I am planning to start breeding a strain that is short with a mild aroma, a high yield, and most importantly, is highly disease resistant.
To develop this strain I’ll need to inbreed. However, this lowers the immune system and vigor. I don’t want that to happen. To counter this tendency do I have to develop two separate lines that will be crossed eventually?

Hastings, Nebraska

As plants are inbred ? that is, crossed to themselves or close relatives ? the genes of the progeny become more homogeneous. This means that each pair of genes is more likely to be uniform or have the same alleles. Homogeneous plants have less vigor than plants that are heterogeneous and have different alleles. The result is the phenomenon known as hybrid vigor. When two different varieties are crossed, the progeny has more vigor than either parent.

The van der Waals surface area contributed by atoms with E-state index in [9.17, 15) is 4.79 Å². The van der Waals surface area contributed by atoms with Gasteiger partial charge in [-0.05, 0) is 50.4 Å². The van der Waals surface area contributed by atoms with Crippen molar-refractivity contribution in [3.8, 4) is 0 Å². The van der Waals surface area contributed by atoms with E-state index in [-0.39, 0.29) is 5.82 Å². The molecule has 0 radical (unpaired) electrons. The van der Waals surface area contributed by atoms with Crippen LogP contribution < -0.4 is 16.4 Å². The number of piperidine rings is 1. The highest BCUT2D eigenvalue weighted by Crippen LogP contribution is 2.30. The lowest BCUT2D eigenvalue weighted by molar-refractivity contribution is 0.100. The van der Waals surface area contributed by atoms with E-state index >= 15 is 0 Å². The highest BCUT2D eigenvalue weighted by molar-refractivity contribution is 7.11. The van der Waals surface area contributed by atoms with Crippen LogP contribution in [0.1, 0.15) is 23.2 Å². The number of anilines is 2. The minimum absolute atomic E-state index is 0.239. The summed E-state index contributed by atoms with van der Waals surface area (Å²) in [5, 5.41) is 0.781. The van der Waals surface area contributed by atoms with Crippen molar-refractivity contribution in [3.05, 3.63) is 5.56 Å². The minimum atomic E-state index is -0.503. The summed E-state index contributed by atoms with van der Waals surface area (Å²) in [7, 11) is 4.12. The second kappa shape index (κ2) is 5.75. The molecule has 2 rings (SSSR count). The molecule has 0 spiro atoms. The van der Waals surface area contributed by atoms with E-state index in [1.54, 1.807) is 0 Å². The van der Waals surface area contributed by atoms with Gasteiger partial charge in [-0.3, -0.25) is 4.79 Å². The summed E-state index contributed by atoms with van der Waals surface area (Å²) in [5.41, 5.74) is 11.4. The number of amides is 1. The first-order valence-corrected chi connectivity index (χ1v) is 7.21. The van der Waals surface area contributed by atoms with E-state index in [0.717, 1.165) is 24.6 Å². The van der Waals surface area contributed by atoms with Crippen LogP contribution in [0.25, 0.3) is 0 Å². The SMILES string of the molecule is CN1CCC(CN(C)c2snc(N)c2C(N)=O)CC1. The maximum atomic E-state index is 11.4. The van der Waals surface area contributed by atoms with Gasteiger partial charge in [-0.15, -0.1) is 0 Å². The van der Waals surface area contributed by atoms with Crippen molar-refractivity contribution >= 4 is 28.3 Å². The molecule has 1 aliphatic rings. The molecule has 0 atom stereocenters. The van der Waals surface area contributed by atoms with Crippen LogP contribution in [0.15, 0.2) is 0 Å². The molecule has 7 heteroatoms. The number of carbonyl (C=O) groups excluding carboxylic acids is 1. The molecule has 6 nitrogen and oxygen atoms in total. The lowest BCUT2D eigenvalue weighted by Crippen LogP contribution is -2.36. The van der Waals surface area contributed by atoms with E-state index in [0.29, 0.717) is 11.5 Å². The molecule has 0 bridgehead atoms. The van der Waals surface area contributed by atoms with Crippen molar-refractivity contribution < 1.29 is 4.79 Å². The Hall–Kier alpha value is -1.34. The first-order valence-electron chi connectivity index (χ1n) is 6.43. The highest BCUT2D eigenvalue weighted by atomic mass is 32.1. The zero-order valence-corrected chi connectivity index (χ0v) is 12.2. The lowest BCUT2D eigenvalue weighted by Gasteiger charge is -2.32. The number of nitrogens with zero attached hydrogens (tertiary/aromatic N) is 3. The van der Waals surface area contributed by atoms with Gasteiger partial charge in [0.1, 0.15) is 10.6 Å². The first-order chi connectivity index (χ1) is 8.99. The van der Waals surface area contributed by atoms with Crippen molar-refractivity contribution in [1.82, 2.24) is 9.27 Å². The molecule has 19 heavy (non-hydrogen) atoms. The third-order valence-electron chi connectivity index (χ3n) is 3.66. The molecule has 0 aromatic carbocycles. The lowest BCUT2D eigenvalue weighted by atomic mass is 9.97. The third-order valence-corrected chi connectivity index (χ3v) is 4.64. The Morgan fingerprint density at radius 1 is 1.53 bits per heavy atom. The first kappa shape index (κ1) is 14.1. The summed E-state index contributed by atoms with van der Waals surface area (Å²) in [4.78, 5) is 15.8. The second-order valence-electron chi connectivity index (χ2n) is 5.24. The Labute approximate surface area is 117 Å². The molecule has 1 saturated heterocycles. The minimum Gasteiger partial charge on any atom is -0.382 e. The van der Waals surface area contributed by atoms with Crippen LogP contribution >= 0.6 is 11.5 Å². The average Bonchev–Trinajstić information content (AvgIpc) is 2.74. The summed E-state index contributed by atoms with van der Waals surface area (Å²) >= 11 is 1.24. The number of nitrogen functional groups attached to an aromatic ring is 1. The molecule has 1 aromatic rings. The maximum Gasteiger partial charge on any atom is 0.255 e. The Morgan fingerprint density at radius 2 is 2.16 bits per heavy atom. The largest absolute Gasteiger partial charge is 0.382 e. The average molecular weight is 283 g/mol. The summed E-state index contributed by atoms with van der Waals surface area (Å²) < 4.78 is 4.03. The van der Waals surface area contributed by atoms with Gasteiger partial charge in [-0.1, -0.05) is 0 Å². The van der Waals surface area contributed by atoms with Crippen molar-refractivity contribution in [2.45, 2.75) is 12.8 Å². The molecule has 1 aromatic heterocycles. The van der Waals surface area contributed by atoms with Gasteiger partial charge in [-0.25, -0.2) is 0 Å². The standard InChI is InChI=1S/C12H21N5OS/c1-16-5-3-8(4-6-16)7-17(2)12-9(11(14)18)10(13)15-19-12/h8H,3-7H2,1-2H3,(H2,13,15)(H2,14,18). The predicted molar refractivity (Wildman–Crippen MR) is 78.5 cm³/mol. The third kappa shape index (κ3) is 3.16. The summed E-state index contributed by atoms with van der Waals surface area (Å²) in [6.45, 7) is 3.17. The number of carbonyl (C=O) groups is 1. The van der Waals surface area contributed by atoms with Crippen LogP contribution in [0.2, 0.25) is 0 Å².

To restore vigor to inbred lines, breeders develop two lines with similar characteristics. Since each line has been inbred, the two lines’ genes will have different alleles. Then the two lines are crossed to produce seed for production. The progeny will have the vigor that has been lost due to the inbreeding.

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